> jumping into life.


At beliefnet.com, they peg me as Unitarian Universalist. Unsurprising, that: my granddad was a UU minister, and while my family never much went to church, something of the feel of the tradition steeped into me. (They put Therevada Buddhism a bit farther down the list; Zen wasn't there at all.)

Yesterday I went to church. The minister spoke of love and forgiveness, quoting Dostoevsky. Bright winter sun through the windows, a baby in the pew in front of me, smiling. For the whole hour I smiled back. Afterwards we went to a brunch potluck at a bigwindowed house by the graveyard. It made me think of Prescott, all food and good conversation. I miss the desert. I miss Zen. I miss the rain. The quiet magic of the snow does not fill my desire for thunder. I find myself falling into poetry again. I finally found the poem that Paul read to us all practice period, the poem that haunted me for months but whose author I didn't know. It is Nazim Hikmet, and the poem is this:

It's no crime to be Romeo or Juliet,
it's not a crime even to die for love;
what counts is whether you can be a Romeo or Juliet-
I mean, it's all a matter of your heart.

For instance, fighting at the barricades
or going off to explore the North Pole
or testing a serum in your veins-
would it be a crime to die?

It's no crime to be Romeo or Juliet,
It's not a crime even to die for love.

You fall head over heels in love with the world,
but it doesn't even know you're alive.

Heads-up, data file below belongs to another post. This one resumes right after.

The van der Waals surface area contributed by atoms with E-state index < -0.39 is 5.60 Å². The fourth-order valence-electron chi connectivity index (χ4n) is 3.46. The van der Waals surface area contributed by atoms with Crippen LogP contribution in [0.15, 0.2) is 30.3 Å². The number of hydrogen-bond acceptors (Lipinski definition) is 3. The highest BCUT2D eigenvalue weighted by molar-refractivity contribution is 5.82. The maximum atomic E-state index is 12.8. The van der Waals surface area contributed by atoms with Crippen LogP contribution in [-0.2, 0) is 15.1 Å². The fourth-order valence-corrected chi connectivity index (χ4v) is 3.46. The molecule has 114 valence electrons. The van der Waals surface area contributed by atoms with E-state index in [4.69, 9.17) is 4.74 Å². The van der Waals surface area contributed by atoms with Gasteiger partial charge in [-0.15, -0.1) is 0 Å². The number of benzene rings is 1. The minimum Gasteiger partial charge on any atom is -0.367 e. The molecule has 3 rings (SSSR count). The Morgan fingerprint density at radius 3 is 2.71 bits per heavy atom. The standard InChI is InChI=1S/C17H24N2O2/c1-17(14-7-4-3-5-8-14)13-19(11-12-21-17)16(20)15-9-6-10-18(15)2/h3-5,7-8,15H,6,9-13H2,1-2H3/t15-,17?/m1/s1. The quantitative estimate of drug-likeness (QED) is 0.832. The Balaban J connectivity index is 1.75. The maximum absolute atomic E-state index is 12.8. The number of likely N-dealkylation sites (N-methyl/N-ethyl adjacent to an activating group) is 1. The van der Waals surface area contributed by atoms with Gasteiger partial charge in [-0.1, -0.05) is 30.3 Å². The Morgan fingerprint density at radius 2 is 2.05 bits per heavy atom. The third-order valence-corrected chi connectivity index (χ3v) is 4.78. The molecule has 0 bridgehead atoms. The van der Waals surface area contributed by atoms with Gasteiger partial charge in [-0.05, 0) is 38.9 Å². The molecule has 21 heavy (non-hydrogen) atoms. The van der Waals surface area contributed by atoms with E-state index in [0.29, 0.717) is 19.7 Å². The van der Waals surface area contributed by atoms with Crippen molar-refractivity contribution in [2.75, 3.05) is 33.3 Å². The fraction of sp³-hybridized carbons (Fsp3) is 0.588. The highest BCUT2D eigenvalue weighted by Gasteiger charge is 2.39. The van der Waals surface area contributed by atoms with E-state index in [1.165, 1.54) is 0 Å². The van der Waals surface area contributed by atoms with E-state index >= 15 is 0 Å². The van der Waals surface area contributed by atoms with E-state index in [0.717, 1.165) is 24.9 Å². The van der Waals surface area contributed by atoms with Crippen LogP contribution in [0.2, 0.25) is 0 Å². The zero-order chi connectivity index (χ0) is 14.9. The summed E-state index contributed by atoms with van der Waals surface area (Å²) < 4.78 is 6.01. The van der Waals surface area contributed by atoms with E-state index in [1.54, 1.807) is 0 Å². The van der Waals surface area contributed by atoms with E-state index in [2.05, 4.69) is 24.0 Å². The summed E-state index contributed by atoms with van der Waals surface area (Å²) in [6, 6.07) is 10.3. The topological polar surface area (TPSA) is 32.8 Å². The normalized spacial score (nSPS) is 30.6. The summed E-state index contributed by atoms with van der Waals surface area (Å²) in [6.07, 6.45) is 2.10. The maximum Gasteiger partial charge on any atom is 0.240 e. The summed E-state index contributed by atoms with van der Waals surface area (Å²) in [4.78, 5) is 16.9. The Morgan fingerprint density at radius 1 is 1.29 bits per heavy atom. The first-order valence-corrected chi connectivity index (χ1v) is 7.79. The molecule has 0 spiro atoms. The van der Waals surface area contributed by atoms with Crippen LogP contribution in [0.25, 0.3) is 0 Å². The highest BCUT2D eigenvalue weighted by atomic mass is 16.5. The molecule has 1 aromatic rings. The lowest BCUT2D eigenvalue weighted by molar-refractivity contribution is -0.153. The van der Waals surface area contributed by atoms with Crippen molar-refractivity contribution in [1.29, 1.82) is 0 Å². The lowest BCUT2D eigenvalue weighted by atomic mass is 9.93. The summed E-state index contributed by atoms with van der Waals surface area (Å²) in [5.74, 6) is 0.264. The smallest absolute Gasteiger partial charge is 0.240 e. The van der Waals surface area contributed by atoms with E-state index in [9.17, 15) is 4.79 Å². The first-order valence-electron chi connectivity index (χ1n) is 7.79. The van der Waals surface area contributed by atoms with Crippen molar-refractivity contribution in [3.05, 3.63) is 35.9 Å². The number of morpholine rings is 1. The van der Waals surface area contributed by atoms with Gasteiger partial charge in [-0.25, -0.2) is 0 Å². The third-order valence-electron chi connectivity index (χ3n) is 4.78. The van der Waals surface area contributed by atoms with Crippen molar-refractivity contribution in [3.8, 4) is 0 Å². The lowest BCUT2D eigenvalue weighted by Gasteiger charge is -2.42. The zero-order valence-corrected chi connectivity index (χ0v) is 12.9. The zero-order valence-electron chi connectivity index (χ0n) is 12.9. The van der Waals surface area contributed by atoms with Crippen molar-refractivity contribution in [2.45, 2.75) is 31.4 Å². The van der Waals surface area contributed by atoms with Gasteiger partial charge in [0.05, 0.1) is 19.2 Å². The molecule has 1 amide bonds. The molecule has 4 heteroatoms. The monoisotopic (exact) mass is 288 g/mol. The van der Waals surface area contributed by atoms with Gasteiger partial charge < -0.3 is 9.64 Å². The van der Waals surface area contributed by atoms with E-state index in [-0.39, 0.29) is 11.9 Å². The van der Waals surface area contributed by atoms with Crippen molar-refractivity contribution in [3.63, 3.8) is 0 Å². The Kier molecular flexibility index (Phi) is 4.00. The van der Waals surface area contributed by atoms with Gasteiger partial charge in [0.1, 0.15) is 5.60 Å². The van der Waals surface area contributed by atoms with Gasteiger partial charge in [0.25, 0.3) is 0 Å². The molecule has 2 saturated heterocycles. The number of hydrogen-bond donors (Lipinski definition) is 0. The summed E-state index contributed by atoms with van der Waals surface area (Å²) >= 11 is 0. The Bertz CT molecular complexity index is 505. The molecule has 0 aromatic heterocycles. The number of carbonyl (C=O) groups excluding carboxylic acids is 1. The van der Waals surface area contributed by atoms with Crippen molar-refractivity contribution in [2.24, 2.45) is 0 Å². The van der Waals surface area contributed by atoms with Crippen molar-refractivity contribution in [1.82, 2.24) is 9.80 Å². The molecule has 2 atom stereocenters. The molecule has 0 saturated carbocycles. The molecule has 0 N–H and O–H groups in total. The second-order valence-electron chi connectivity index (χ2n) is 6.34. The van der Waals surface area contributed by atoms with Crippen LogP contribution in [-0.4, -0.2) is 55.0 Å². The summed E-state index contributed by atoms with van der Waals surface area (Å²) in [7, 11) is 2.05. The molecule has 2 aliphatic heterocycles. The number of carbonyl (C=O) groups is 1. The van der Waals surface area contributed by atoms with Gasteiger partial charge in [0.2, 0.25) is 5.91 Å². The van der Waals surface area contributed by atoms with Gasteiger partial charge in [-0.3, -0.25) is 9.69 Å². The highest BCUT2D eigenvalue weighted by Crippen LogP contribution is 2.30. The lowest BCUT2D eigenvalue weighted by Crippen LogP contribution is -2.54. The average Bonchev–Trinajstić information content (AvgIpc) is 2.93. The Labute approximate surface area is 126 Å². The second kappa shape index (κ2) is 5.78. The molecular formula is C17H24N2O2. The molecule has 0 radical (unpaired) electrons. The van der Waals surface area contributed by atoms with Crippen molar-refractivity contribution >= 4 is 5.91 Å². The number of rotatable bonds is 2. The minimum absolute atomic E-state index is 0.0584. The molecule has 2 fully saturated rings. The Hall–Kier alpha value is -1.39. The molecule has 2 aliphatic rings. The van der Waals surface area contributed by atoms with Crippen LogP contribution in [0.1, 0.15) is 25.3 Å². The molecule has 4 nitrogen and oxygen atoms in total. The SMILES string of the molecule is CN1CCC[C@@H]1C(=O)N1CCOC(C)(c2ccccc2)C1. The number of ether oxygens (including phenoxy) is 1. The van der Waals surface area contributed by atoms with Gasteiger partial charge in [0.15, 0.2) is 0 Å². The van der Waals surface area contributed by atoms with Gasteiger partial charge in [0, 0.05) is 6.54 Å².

You don't want to leave the world,
but it will leave you-
I mean, just because you love apples,
does an apple have to love you back?
I mean, if Juliet stopped loving Romeo
-or if she'd never loved him-
would Romeo be any less Romeo?

It's no crime to be Romeo or Juliet,
it's not a crime even to die for love.


Everything lies blueshadowed and still. We tromp through the woods on our skis, and there is birdsong, and there are mouse tracks and a great churn of snow where at least two deer bedded down for the night. My first time cross-country skiing, and the snow is light enough that I don't even get frustrated when I fall. There is a drone of snowmobiles in the distance, the occasional whir of passing cars from the road. When I slip and slip and slip trying to get up a hill, he stands behind me and pushes me gently, and I feel a little bit like I'm learning to ride a bike with my mom holding onto the seat. Later, I bake batches and batches of cookies: chocolate chip and oatmeal raisin, baked in a glass lasagna pan because my cookie sheets are still in a storage unit in California. Unemployment in the winter seems to equate to a lot of baking - cookies and pretzels, mostly. Also a lot of knitting. My favorite project so far has been steering wheel cozies with L and R on them, to keep my hands warm and keep me oriented when I drive.